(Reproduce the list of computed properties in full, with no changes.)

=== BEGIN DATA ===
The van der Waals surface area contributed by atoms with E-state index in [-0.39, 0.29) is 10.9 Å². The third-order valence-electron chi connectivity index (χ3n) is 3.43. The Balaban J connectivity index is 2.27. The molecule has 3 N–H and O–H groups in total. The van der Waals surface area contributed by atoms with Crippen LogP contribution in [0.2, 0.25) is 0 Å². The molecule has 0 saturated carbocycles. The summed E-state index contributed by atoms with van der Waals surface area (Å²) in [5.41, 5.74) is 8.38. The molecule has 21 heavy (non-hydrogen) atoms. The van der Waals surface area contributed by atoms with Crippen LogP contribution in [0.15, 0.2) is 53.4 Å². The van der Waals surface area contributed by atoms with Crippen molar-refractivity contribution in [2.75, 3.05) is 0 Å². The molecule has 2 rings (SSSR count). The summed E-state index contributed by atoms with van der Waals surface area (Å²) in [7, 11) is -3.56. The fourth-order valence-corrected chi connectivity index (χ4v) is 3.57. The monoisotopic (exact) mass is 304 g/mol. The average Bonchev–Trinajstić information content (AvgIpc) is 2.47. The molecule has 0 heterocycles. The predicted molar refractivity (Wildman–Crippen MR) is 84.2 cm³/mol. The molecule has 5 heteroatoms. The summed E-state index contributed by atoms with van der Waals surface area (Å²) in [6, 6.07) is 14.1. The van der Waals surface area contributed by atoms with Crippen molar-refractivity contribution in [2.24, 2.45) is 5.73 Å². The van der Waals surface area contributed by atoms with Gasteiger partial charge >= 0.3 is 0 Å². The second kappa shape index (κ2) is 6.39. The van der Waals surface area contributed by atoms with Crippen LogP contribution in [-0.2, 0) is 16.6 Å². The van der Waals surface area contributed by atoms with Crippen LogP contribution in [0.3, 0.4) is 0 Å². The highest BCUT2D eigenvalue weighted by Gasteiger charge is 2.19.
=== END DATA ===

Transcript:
The van der Waals surface area contributed by atoms with E-state index in [-0.39, 0.29) is 10.9 Å². The third-order valence-electron chi connectivity index (χ3n) is 3.43. The Balaban J connectivity index is 2.27. The molecule has 3 N–H and O–H groups in total. The van der Waals surface area contributed by atoms with Crippen LogP contribution in [0.2, 0.25) is 0 Å². The molecule has 0 saturated carbocycles. The summed E-state index contributed by atoms with van der Waals surface area (Å²) in [5.41, 5.74) is 8.38. The molecule has 21 heavy (non-hydrogen) atoms. The van der Waals surface area contributed by atoms with Crippen LogP contribution in [0.15, 0.2) is 53.4 Å². The van der Waals surface area contributed by atoms with Crippen molar-refractivity contribution in [2.75, 3.05) is 0 Å². The molecule has 2 rings (SSSR count). The summed E-state index contributed by atoms with van der Waals surface area (Å²) in [7, 11) is -3.56. The fourth-order valence-corrected chi connectivity index (χ4v) is 3.57. The monoisotopic (exact) mass is 304 g/mol. The average Bonchev–Trinajstić information content (AvgIpc) is 2.47. The molecule has 0 heterocycles. The predicted molar refractivity (Wildman–Crippen MR) is 84.2 cm³/mol. The molecule has 5 heteroatoms. The summed E-state index contributed by atoms with van der Waals surface area (Å²) in [6, 6.07) is 14.1. The van der Waals surface area contributed by atoms with Crippen molar-refractivity contribution in [2.24, 2.45) is 5.73 Å². The van der Waals surface area contributed by atoms with Gasteiger partial charge >= 0.3 is 0 Å². The second kappa shape index (κ2) is 6.39. The van der Waals surface area contributed by atoms with Crippen LogP contribution in [-0.2, 0) is 16.6 Å². The van der Waals surface area contributed by atoms with Crippen LogP contribution in [0.3, 0.4) is 0 Å². The highest BCUT2D eigenvalue weighted by Gasteiger charge is 2.19.